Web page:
What Gene Splicing Can Do For The Lowly Seaweed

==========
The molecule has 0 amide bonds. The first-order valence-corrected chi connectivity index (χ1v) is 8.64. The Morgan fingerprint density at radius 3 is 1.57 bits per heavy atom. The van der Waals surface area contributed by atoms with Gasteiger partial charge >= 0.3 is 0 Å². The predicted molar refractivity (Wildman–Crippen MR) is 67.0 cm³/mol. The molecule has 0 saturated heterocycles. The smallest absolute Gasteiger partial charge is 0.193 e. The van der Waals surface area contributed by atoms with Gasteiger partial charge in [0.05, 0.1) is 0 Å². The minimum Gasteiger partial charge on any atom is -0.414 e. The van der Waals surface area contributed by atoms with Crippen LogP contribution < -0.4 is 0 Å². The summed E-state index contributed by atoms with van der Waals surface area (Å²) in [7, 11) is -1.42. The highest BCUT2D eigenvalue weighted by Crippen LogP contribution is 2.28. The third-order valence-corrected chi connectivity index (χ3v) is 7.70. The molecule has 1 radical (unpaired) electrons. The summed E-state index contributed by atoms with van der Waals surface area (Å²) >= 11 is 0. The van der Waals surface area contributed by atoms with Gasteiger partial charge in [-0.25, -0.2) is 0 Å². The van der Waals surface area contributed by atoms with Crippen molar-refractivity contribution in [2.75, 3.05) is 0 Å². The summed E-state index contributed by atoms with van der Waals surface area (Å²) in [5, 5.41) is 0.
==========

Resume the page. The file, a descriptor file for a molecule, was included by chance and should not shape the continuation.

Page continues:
Over the past decade, gene splicers have slipped new DNA into bacteria, tomatoes, and even humans. Now they've engineered a slimier form of life: seaweed. A team led by plant geneticist Subhash C. Minocha at the University of New Hampshire has transferred a marker gene into two species of the briny plants. The method, which took two years to perfect, involves using electricity to open holes in the membranes of seaweed cells just big enough for molecules of DNA to slide through.

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